Gender ideology also splits the advocates for sexual minorities: LGBTIQ+ rights advocates, who accept the supremacy of “gender identity” over biological sex; and LGB activists, particularly lesbians, who insist that a lesbian or gay identity is defined by same-sex attraction, not same-gender attraction. Intriguingly, for political analysts, gender ideology also has the effect of cutting across traditional left/right divides as formerly left-voting women and conservative women now find themselves united in their common defence of women’s sex-based rights.
2022 was the first time that gender ideology made much of a showing in pre-election political debate. Katherine Deves’ decision to stand in Warringah, and her courage in weathering the storm of trans outrage sparked by her advocacy for women’s single-sex sport, has put gender ideology on the political map. If women’s sex-based rights did not move the needle in the election this time, we can confidently expect that this issue will grow in stature as more voters wake up to the myriad problems that arise for women and girls where sex-based rights are trammelled by newly-minted “trans rights”.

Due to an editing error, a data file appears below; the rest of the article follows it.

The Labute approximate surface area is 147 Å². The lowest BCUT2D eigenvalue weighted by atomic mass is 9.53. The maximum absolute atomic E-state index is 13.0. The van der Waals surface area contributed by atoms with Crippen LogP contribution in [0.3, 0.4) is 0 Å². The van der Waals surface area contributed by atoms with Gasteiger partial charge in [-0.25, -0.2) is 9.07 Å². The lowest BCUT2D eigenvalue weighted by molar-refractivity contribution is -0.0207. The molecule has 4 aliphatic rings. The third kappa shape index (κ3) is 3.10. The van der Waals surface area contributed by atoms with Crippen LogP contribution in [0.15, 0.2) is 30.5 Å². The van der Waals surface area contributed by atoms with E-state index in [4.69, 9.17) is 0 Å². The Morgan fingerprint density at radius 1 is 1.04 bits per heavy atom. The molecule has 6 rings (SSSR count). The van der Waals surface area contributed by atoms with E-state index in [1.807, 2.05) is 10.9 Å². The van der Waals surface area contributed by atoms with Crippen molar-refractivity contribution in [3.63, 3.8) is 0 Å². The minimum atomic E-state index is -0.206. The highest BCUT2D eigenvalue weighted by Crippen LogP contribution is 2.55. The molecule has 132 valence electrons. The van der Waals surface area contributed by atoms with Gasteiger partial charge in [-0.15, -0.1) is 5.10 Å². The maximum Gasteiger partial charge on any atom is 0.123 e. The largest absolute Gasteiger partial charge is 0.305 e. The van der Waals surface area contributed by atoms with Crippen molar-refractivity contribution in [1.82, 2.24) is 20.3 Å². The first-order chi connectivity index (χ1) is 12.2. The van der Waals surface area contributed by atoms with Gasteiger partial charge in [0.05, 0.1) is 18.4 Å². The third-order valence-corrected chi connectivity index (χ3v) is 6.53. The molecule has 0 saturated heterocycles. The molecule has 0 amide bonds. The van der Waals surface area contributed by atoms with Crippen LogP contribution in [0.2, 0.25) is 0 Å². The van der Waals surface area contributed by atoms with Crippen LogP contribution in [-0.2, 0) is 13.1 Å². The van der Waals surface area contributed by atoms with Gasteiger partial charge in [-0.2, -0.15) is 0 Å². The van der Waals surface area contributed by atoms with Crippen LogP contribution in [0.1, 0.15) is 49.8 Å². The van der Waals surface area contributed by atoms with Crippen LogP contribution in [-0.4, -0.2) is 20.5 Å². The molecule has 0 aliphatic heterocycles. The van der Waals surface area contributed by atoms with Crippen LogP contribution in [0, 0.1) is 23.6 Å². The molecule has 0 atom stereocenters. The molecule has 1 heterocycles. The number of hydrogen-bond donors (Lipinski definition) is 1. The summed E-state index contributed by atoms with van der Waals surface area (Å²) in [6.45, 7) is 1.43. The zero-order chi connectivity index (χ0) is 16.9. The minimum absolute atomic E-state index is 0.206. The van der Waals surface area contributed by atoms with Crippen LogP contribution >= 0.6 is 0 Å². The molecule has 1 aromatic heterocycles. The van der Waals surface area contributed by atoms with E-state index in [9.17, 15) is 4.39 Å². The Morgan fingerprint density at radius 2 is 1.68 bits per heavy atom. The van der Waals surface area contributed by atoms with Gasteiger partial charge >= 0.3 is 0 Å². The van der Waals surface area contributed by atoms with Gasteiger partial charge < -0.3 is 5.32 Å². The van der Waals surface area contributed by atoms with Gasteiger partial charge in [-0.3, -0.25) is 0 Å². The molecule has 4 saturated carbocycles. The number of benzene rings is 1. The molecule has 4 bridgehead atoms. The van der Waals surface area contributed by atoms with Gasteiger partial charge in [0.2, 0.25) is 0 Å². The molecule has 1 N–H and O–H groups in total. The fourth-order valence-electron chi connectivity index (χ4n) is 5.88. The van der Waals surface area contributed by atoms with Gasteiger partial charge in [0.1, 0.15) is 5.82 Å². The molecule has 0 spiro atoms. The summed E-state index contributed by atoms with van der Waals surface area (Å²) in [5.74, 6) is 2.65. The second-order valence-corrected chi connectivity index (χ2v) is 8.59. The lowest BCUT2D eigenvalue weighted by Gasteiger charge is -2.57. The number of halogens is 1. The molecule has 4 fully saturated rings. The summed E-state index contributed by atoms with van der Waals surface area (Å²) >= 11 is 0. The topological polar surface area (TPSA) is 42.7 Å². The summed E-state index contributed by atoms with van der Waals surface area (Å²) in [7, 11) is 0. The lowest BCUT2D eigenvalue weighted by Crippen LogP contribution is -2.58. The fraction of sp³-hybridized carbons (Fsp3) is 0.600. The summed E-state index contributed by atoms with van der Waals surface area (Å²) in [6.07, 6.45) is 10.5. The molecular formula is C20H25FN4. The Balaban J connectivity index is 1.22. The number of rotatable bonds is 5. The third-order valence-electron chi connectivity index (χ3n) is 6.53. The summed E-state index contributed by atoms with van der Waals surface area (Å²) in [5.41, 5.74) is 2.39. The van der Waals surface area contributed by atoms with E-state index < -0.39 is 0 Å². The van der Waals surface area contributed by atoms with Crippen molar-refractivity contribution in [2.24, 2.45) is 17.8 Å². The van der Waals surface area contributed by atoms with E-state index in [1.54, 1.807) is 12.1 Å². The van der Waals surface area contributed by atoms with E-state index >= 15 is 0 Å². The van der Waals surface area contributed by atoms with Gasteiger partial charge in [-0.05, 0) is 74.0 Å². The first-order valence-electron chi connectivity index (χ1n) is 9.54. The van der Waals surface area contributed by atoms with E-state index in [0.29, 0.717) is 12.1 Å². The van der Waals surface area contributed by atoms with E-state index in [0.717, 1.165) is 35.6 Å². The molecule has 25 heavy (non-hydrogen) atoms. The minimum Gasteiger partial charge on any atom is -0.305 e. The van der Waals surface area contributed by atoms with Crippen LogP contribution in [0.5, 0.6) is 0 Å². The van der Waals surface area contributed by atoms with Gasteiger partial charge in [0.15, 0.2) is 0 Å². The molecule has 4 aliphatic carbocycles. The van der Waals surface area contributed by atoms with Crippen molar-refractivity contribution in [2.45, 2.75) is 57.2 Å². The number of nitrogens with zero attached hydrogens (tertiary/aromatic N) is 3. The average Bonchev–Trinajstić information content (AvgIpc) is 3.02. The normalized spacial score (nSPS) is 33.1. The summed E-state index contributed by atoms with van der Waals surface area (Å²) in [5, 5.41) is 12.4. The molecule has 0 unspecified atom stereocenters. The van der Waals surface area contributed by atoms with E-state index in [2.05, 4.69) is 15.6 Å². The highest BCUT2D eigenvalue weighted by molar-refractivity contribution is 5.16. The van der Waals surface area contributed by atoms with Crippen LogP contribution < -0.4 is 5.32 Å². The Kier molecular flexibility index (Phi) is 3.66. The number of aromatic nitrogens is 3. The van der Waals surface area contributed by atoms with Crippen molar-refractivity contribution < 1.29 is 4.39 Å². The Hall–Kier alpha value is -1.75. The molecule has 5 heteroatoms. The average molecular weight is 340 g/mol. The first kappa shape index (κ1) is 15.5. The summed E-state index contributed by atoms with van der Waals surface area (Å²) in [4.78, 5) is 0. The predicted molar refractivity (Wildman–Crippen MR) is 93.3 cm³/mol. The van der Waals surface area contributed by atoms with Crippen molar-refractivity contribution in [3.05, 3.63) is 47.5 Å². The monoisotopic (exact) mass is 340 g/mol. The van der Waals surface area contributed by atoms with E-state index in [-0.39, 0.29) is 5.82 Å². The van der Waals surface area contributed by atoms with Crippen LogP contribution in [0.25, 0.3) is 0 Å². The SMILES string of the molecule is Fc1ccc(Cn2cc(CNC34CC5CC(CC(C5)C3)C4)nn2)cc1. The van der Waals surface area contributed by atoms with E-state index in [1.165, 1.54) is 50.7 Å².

Since 2019, the ALP has played a close hand on where it stands in this contest of rights, failing to declare itself firmly for one side or the other. It won’t enjoy the same luxury in government. Over the next three years, the conduct of an ALP government on issues where women’s sex-based rights and trans rights are in contest will provide a record that Australian women can refer to when considering how to vote in 2025 and beyond.